Perfection is over-rated. It takes coeur-age to stand vulnerable, not knowing all the answers for oneself or others, but merely to offer from the heart a possibility for others to embrace, or not. Like the Buddha, Susan, you have offered the path you have taken and suggested that others can try and see if it works for them. May all beings be happy!

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  17. Jackie Duczman

    Thanks for talking about this. I am 10 months into this new lifestyle and down 65 pounds, but am still feeling sorrow over the NMF I dearly miss. It never let’s up, but most days my lines are bright.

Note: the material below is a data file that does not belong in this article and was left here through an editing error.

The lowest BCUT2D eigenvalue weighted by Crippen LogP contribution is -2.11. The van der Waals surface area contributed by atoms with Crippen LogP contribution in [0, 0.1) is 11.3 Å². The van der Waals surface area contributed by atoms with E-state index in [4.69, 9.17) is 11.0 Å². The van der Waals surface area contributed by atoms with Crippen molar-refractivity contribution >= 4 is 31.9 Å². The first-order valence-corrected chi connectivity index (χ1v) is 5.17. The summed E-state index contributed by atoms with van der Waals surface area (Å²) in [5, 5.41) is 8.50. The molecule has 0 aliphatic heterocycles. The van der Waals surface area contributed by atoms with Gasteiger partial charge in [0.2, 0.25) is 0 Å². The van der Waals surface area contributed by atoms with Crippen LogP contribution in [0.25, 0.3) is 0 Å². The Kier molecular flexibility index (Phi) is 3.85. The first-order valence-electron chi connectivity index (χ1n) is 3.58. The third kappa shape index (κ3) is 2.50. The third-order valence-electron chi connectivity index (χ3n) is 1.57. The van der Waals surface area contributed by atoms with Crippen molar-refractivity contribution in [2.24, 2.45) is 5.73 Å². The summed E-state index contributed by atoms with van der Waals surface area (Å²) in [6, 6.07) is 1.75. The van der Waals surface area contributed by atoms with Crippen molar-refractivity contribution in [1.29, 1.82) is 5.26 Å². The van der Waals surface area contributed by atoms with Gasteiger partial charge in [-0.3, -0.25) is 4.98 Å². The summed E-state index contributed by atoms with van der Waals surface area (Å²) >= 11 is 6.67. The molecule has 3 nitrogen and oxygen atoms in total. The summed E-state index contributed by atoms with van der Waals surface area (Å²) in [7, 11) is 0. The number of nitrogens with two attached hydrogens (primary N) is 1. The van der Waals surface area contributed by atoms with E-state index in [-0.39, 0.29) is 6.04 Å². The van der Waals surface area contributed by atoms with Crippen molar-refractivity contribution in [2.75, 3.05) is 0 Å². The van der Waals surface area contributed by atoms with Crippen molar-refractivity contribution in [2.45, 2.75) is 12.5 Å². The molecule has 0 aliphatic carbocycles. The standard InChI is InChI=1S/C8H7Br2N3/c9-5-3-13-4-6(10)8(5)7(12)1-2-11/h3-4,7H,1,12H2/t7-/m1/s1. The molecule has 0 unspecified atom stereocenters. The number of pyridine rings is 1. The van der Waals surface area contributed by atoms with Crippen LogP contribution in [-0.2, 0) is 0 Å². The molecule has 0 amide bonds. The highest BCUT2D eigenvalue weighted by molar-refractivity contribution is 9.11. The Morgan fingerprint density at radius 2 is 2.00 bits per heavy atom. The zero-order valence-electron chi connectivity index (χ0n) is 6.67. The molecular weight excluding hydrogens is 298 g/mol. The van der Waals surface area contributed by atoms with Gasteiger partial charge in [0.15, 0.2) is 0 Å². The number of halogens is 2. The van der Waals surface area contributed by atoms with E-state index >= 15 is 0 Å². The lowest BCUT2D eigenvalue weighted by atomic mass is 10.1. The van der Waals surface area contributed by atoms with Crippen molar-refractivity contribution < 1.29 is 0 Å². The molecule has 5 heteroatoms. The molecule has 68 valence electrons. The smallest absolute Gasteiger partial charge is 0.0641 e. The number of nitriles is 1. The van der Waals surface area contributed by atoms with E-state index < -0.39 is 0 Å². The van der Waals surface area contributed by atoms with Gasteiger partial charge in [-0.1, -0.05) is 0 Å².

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  18. Lyn Wynters

    I LOVE that you are REAL!
    Thank you for relating to us in a way that keeps with scientific evidence, but is still personable and real!
    Many Blessings to you, your family, and all on the Bright Line journey,

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  19. Elissa